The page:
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  #1  
Old Posted May 28, 2009, 10:12 PM
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Hello? Manitoba running out of phone numbers

Hello? Manitoba running out of phone numbers

Last Updated: Thursday, May 28, 2009 | 3:45 PM CT - CBC News

The Canadian Numbering Administrator, which consists of representatives from both government and industry, says Manitoba's 204 area code is expected to exhaust its supply of telephone numbers by January 2011.

The Canadian Radio-television and Telecommunications Commission said Thursday it has initiated a process to resolve the number shortage.

A relief planning committee (RPC) is being established to evaluate various options and make recommendations to the CRTC, said a release from the commission.

In its planning, the RPC will evaluate possible relief measures, including splitting an area code's region or adding a new code to the region.

"The CRTC will then determine the most appropriate relief plan, taking into consideration the RPC's recommendations," the release stated.

The CRTC is an independent public authority that regulates and supervises broadcasting and telecommunications in Canada.
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  #2  
Old Posted May 29, 2009, 8:58 AM
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Maybe they can expand 807 to cover Manitoba, too?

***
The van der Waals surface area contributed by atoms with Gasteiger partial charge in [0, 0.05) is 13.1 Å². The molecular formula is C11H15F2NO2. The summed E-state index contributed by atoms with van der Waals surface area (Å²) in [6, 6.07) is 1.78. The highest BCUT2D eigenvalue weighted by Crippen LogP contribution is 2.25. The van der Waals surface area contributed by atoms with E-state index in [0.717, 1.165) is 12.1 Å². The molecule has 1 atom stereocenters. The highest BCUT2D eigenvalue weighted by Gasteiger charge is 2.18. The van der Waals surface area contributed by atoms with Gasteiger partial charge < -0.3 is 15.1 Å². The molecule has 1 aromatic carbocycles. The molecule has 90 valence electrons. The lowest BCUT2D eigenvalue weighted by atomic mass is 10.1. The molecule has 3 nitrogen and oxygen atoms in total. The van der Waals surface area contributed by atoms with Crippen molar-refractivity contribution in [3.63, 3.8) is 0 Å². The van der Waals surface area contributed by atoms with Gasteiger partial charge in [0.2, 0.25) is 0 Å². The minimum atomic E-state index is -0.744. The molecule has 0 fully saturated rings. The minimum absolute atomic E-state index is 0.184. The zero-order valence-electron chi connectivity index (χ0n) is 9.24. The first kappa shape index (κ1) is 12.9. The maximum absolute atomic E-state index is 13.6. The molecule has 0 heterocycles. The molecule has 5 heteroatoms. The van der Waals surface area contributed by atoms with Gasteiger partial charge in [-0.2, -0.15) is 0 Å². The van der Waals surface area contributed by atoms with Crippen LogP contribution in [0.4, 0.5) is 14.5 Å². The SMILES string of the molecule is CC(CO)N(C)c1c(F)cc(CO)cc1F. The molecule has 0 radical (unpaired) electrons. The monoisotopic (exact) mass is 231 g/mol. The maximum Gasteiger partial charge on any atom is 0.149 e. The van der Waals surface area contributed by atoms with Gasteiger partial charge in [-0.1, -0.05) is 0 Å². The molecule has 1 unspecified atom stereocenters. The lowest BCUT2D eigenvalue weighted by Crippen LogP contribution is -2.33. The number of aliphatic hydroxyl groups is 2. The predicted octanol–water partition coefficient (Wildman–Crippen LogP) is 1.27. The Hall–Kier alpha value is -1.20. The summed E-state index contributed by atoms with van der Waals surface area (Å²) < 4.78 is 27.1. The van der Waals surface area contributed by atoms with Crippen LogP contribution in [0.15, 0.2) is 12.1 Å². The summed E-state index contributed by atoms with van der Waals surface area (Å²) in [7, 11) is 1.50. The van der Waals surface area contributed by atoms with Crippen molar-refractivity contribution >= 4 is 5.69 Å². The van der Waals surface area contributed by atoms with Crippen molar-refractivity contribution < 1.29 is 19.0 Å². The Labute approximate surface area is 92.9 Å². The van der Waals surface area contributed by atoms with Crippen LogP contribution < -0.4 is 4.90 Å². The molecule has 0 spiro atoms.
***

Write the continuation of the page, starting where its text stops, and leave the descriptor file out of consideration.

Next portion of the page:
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Old Posted May 29, 2009, 1:37 PM
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Interesting. I didn't think with a population of just over a million that they'd run out, but it's likely due to the proliferation of cell phones. Pretty much every farmer I know has one now, and that wasn't the case 5-10 years ago.

There will probably just be an overlay over the existing code as it'll cause the least amount of disruption to existing homes and businesses... but if they were to split it, I'd think the Winnipeg region should have it's own code and the rest of Manitoba another. I don't know who would keep 204... Vancouver/Lower Mainland got its own code (250) when they split BC, didn't they?
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Old Posted May 29, 2009, 1:59 PM
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If/when a new area code, I hope that they geographically split Manitoba, rather than overlay two area codes over the entire province.